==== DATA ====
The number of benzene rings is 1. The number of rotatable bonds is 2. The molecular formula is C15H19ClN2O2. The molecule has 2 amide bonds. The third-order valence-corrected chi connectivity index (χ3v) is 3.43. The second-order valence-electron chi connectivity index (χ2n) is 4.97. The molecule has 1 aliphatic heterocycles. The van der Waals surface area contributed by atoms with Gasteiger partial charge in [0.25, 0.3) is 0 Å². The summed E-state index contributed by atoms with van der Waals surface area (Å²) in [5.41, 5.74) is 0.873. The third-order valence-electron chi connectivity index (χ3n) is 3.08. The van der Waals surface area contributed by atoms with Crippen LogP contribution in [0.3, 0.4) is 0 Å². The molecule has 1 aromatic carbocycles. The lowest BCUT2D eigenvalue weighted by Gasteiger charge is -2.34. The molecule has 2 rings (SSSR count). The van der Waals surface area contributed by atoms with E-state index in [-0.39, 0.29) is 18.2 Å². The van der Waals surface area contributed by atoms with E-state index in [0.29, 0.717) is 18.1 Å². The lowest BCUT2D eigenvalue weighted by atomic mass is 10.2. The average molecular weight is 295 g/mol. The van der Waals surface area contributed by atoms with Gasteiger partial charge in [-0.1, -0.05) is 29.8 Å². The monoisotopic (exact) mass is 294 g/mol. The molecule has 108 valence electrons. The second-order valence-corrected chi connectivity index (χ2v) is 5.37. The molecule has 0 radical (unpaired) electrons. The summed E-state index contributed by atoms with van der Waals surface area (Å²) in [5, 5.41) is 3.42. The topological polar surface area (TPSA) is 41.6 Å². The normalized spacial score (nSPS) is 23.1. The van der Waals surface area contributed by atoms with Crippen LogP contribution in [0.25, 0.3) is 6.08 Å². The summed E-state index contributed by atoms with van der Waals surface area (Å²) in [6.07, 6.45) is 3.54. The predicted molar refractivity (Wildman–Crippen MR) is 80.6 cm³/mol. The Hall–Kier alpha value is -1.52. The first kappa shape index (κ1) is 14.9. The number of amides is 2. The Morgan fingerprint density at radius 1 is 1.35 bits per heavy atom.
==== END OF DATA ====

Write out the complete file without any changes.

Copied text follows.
The number of benzene rings is 1. The number of rotatable bonds is 2. The molecular formula is C15H19ClN2O2. The molecule has 2 amide bonds. The third-order valence-corrected chi connectivity index (χ3v) is 3.43. The second-order valence-electron chi connectivity index (χ2n) is 4.97. The molecule has 1 aliphatic heterocycles. The van der Waals surface area contributed by atoms with Gasteiger partial charge in [0.25, 0.3) is 0 Å². The summed E-state index contributed by atoms with van der Waals surface area (Å²) in [5.41, 5.74) is 0.873. The third-order valence-electron chi connectivity index (χ3n) is 3.08. The van der Waals surface area contributed by atoms with Crippen LogP contribution in [0.3, 0.4) is 0 Å². The molecule has 1 aromatic carbocycles. The lowest BCUT2D eigenvalue weighted by Gasteiger charge is -2.34. The molecule has 2 rings (SSSR count). The van der Waals surface area contributed by atoms with E-state index in [-0.39, 0.29) is 18.2 Å². The van der Waals surface area contributed by atoms with E-state index in [0.29, 0.717) is 18.1 Å². The lowest BCUT2D eigenvalue weighted by atomic mass is 10.2. The average molecular weight is 295 g/mol. The van der Waals surface area contributed by atoms with Gasteiger partial charge in [-0.1, -0.05) is 29.8 Å². The monoisotopic (exact) mass is 294 g/mol. The molecule has 108 valence electrons. The second-order valence-corrected chi connectivity index (χ2v) is 5.37. The molecule has 0 radical (unpaired) electrons. The summed E-state index contributed by atoms with van der Waals surface area (Å²) in [5, 5.41) is 3.42. The topological polar surface area (TPSA) is 41.6 Å². The normalized spacial score (nSPS) is 23.1. The van der Waals surface area contributed by atoms with Crippen LogP contribution in [0.25, 0.3) is 6.08 Å². The summed E-state index contributed by atoms with van der Waals surface area (Å²) in [6.07, 6.45) is 3.54. The predicted molar refractivity (Wildman–Crippen MR) is 80.6 cm³/mol. The Hall–Kier alpha value is -1.52. The first kappa shape index (κ1) is 14.9. The number of amides is 2. The Morgan fingerprint density at radius 1 is 1.35 bits per heavy atom.